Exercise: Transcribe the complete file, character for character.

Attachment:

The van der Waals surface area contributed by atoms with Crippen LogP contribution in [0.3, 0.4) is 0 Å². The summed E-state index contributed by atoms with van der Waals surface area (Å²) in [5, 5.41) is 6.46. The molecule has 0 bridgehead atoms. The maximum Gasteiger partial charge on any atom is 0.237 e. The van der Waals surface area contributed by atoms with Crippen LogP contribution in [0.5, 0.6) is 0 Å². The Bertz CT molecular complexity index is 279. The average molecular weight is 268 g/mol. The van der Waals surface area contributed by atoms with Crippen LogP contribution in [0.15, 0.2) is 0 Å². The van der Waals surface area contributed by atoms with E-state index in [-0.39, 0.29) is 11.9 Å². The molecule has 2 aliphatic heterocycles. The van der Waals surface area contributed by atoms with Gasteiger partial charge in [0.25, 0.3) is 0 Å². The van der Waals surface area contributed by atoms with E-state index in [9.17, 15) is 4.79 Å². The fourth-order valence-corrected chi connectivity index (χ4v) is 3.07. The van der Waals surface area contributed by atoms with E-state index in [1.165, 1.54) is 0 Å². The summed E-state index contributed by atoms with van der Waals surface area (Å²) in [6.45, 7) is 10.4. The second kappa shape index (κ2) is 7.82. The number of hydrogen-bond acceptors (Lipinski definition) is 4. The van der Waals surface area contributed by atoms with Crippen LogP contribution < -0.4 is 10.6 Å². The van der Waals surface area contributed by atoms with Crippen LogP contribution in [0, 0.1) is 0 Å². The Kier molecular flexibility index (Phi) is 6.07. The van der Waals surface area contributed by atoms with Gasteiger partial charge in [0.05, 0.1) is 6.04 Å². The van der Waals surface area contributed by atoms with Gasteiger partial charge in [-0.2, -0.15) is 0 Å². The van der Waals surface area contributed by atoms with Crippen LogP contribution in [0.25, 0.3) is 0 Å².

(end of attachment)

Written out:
The van der Waals surface area contributed by atoms with Crippen LogP contribution in [0.3, 0.4) is 0 Å². The summed E-state index contributed by atoms with van der Waals surface area (Å²) in [5, 5.41) is 6.46. The molecule has 0 bridgehead atoms. The maximum Gasteiger partial charge on any atom is 0.237 e. The van der Waals surface area contributed by atoms with Crippen LogP contribution in [0.5, 0.6) is 0 Å². The Bertz CT molecular complexity index is 279. The average molecular weight is 268 g/mol. The van der Waals surface area contributed by atoms with Crippen LogP contribution in [0.15, 0.2) is 0 Å². The van der Waals surface area contributed by atoms with E-state index in [-0.39, 0.29) is 11.9 Å². The molecule has 2 aliphatic heterocycles. The van der Waals surface area contributed by atoms with Gasteiger partial charge in [0.25, 0.3) is 0 Å². The van der Waals surface area contributed by atoms with E-state index in [9.17, 15) is 4.79 Å². The fourth-order valence-corrected chi connectivity index (χ4v) is 3.07. The van der Waals surface area contributed by atoms with E-state index in [1.165, 1.54) is 0 Å². The summed E-state index contributed by atoms with van der Waals surface area (Å²) in [6.45, 7) is 10.4. The second kappa shape index (κ2) is 7.82. The number of hydrogen-bond acceptors (Lipinski definition) is 4. The van der Waals surface area contributed by atoms with Crippen LogP contribution < -0.4 is 10.6 Å². The van der Waals surface area contributed by atoms with Crippen LogP contribution in [0, 0.1) is 0 Å². The Kier molecular flexibility index (Phi) is 6.07. The van der Waals surface area contributed by atoms with Gasteiger partial charge in [0.05, 0.1) is 6.04 Å². The van der Waals surface area contributed by atoms with Gasteiger partial charge in [-0.2, -0.15) is 0 Å². The van der Waals surface area contributed by atoms with Crippen LogP contribution in [0.25, 0.3) is 0 Å².